- When the Client is Insane
- Processed vs Fake
- Dawson Who?
1). If you practice law long enough you are bound to come into contact with a client who is not just quirky or eccentric but the one who appears to be insane. In the course of my 45 years I can recall several. They will remain nameless but they all shared characteristics that gave them away to a mere lawyer such as myself whose only credential was Psychology 101 on the Banks of the Raritan. From the initial consultation the insane client fidgets in his seat, eyes flashing left and right when he speaks. While you are attempting to take copious notes you realize that his ideas are often incoherent. Emotional outbursts are commonplace as well as the use of foul language and pejoratives. He will often lapse into what appears to be an attempt to get you on his side. That attempt at friendliness flickers on and off with unprovoked periods of rage. Asking any questions about the story he is weaving results in explosive behavior. Perhaps one of the biggest giveaways is the client who pushes his chair back stands at your conference table and gesticulates wildly. Declarations of being the victim of fraud and that people named or otherwise are out to get him are commonplace. In a matter of minutes the insane client seems to recompose himself and you begin to wonder whether it is you who is misjudging what you have just observed. Let me tell you from experience. It isn’t you. What to do next? Often the matter resolves itself as the insane client has no real intention of hiring an attorney nor does he have any real facts upon which a claim could be prosecuted. Younger lawyers perhaps in need of funds to pay the rent may think that this client will in the future behave himself. It is for them that I warn of pending disaster. I know of no code of conduct that requires we lawyers to represent persons who appear to be deranged and perhaps dangerous. Now to get to the real point. What we all have been witnessing in the last few months and in particular the events of January 6, 2021 is what can occur when a President of the United States is insane. I am sorry to insult those plain-wool-coat Republicans of the Pat and Richard Nixon variety but I will say this. If Donald Trump had come to my office for a consultation I would not have represented him. I would have concluded that his mental state required services of a health based professional and not of the legal variety. Some time ago I wrote of a PSAT test to be administered to all candidates for such high public office: Presidential Sanity Aptitude Test. The American people can judge on their own whether or not a candidate is smart or just plain stupid, but a professional analysis of the mental state should be made by those that are better equipped. The disarray that the law finds itself could possibly be avoided. I have been asked to write an article about future tax law changes. I will one day when our ship of state is once more on an even keel. Until that time your guess is as good as mine. Remembering I am speaking to my legal colleagues, please forgive the “insane” classification. Those who spend their lives in such an area can perhaps more correctly categorize the symptoms. I just know it when I see it.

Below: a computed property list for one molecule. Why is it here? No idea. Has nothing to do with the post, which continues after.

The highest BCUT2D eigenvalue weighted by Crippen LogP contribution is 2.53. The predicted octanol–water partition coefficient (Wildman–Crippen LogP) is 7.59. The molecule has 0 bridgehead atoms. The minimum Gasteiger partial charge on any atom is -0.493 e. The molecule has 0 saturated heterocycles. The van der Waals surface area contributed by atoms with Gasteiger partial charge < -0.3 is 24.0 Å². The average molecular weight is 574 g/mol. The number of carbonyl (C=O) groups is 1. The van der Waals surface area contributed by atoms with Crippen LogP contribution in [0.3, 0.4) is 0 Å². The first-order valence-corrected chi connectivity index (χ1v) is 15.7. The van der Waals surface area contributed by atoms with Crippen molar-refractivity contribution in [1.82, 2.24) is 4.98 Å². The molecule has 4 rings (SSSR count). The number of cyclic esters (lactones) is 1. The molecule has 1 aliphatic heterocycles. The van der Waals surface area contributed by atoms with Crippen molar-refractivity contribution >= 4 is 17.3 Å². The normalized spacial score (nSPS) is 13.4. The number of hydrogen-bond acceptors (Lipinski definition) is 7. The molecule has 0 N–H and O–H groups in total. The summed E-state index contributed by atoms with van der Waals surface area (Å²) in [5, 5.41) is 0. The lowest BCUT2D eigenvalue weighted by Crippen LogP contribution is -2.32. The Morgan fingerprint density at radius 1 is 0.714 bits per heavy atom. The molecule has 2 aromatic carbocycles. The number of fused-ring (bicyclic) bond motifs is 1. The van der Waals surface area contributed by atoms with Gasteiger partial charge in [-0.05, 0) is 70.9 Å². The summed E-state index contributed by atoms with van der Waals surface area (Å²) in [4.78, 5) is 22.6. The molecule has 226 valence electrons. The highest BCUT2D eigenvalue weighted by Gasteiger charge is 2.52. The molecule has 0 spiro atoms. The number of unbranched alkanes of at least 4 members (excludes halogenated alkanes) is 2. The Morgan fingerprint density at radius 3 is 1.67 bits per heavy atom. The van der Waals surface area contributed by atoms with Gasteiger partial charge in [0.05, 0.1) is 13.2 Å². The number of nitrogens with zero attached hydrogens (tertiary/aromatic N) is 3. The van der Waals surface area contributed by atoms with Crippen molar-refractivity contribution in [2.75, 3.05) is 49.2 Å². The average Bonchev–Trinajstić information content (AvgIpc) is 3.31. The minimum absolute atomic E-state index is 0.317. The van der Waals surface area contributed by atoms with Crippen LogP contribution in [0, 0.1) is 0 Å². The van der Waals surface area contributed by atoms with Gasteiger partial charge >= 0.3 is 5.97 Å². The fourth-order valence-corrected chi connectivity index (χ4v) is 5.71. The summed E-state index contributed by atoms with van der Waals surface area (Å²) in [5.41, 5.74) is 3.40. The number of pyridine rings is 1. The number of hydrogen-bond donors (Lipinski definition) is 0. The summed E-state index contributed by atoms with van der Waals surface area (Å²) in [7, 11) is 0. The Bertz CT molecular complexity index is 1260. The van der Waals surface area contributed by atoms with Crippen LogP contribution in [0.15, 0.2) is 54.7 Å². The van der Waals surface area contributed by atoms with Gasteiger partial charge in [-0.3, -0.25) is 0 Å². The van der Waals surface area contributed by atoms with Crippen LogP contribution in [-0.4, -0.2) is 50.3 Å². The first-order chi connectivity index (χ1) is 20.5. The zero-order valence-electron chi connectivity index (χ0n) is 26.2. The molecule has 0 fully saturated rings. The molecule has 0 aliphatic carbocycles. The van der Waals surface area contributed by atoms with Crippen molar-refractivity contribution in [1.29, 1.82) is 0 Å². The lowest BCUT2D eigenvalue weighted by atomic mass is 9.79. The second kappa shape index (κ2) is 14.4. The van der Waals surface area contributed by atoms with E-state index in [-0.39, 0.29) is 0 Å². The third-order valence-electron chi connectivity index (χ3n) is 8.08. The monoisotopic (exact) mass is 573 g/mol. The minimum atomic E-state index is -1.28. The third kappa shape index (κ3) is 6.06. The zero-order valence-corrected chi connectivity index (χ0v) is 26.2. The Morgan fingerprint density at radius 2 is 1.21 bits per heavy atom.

2) My dear mother, God rest her soul, never really understood what her son did for a living other than I was in fact a lawyer. When she asked whether or not I handled real estate closings or accident cases and other normal things I had to tell her no and that I represented people with tax problems. “Ma, I’m a storyteller,” I would say. So what is it we lawyers really do? It dawned on me that our chief responsibility is to “process” facts. These are not the stories told us by clients but rather the result of taking those raw facts and making some sense of them so that courts and our legal freres can understand them effectively. Arguing for the best view of the facts is what lawyering is all about, say I. However when lawyers stoop to creating facts from thin air the public reaction is understandable. We as a profession are disparaged, scorned and distrusted. More damage to our profession has occurred in the last few months than perhaps the last 200 years. Lawyers in the national spotlight have had no trouble conniving with their clients believing impossible stories and promulgating them as facts spoken with authority from one who possesses a law license. I resent this personally and question the conduct of lawyers so employed. In some egregious cases it may be grounds for the appropriate legal committees to take action for suspension or disbarment of these persons in their respective states. Rotten apples can ruin the whole barrel, the farmers rightfully say.
3) I received an email the other day from the United States Tax Court. At least that is what it appeared to be. Needless to stay say I was moments away from deleting it, but realized the use of the magic word “Dawson” who I recalled as the Clerk of the United States Tax Court when I was admitted in 1974. For those who are admitted to the United States Tax Court the email sets out instructions in order to get your electronic username and password to access cases you have pending. This is a required action on your part and is in no way a false email seeking personal or financial information like the other dozen or so we get every day.
4) The Internal Revenue Service criminal investigation division releases an annual report of its activities. The report which can be found at the IRS website identifies $2.3 billion in tax fraud. The report is interactive summarizing a variety of the agency’s activity with examples from field offices on a wide range of financial crimes. In lieu of a good book, it makes interesting reading.